It’s always a good idea to be aware of what the IRS is focusing on to make sure your organization is compliant in the event of an IRS exam or inquiry. In September, the IRS’s TE/GE unit issued their annual update to the priorities that they plan to focus on during the 2022 fiscal year. One of the standard priorities that is updated each year is to strengthen compliance activities. Following is a brief overview of some of the IRS’s current compliance activities involving TE/GE.
Worker Classification – This has been an IRS focus for years, but it continues to be a problem as organizations try to save costs. Employees and independent contractors need to be classified correctly. Misclassification results in underreporting and underpaying payroll taxes and incorrect exclusion from employer retirement plans. If employees have been incorrectly treated as independent contractors, the result could be a heavy burden of paying back taxes, penalties, and interest.
Retirement Plans of Small Exempt Organizations – The IRS is reviewing the retirement plans of small exempt organizations to make sure the plan investments are administered correctly and to determine if there are any improper transactions between the plan and its participants. Improper transactions can result in prohibited actions, deeming distributions as taxable income, or result in early distribution penalties.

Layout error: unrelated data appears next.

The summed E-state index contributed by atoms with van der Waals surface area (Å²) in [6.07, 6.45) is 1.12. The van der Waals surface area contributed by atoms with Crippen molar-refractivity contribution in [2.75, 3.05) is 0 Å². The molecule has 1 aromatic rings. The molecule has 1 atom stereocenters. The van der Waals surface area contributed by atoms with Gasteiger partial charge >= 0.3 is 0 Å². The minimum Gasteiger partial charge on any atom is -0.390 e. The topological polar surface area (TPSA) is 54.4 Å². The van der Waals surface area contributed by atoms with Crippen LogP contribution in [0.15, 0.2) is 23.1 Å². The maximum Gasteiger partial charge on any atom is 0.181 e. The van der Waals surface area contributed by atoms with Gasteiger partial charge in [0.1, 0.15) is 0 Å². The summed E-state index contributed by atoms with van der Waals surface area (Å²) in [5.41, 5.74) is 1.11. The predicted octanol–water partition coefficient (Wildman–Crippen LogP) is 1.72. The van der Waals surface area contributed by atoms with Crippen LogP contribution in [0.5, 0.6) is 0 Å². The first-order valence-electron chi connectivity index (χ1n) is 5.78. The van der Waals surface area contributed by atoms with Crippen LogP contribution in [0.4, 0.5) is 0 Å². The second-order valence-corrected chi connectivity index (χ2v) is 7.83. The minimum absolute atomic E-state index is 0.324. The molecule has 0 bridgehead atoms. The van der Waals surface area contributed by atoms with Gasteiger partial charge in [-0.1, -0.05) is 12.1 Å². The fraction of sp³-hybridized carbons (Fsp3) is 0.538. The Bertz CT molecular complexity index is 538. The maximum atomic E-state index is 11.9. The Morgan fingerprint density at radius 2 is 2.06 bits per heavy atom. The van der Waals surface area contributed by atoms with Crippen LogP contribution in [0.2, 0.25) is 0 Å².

Form 990-N Filers Gross Receipts – The IRS is examining organizations to determine if the $50,000 gross receipts threshold was not met. If an organization’s average annual gross receipts for the prior three years is greater than $50,000, the organization is required to file a Form 990-EZ or Form 990.
Excise Tax on Excess Compensation – I know it may be hard to believe, but many exempt organizations pay some employees over $1 million in annual compensation. Paying over $1 million to a “covered employee” results in a 21% excise tax on the organization. The IRS is finding that many exempt organizations that are subject to this excise tax are not reporting it. The excise tax is reported on Form 4720, Return of Certain Excise Taxes.
Other Compliance Activities – In addition to the above, the IRS continues to investigate syndicated conservation easements. Promoters of conservation easement schemes inflate the value of conservation easements and promise charitable deductions larger than the amount invested by participants. The IRS is also focusing on abusive charitable remainder trusts and making sure that COVID-related employer credits, such as the employee retention credit, are reported properly.
With the IRS’s current budget restraints, understaffing issues, and Covid related processing backlog, it is unclear how much the IRS will be able to accomplish in the above areas, but despite the challenges the IRS is facing, they do continue to make their compliance activities a priority.
For more information about this topic, contact Larson & Company today.